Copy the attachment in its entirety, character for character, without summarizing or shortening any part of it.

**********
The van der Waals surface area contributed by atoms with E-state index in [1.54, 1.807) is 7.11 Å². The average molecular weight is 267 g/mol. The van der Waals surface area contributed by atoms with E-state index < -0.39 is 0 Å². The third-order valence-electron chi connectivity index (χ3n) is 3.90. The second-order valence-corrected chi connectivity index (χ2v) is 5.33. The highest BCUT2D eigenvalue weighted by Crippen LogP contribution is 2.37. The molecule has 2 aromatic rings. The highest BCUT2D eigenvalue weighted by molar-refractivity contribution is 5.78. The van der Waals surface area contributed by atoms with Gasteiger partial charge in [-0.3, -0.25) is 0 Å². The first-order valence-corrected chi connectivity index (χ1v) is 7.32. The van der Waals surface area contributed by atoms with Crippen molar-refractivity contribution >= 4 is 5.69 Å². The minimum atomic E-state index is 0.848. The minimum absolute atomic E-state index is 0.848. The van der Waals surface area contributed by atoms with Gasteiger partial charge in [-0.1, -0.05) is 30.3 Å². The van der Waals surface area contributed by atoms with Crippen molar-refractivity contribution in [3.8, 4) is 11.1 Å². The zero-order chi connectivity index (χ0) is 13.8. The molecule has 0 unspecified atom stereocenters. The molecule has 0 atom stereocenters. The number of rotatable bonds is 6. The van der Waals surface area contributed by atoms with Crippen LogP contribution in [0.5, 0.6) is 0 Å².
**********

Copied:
The van der Waals surface area contributed by atoms with E-state index in [1.54, 1.807) is 7.11 Å². The average molecular weight is 267 g/mol. The van der Waals surface area contributed by atoms with E-state index < -0.39 is 0 Å². The third-order valence-electron chi connectivity index (χ3n) is 3.90. The second-order valence-corrected chi connectivity index (χ2v) is 5.33. The highest BCUT2D eigenvalue weighted by Crippen LogP contribution is 2.37. The molecule has 2 aromatic rings. The highest BCUT2D eigenvalue weighted by molar-refractivity contribution is 5.78. The van der Waals surface area contributed by atoms with Gasteiger partial charge in [-0.3, -0.25) is 0 Å². The first-order valence-corrected chi connectivity index (χ1v) is 7.32. The van der Waals surface area contributed by atoms with Crippen molar-refractivity contribution >= 4 is 5.69 Å². The minimum atomic E-state index is 0.848. The minimum absolute atomic E-state index is 0.848. The van der Waals surface area contributed by atoms with Gasteiger partial charge in [-0.1, -0.05) is 30.3 Å². The van der Waals surface area contributed by atoms with Crippen molar-refractivity contribution in [3.8, 4) is 11.1 Å². The zero-order chi connectivity index (χ0) is 13.8. The molecule has 0 unspecified atom stereocenters. The molecule has 0 atom stereocenters. The number of rotatable bonds is 6. The van der Waals surface area contributed by atoms with Crippen LogP contribution in [0.5, 0.6) is 0 Å².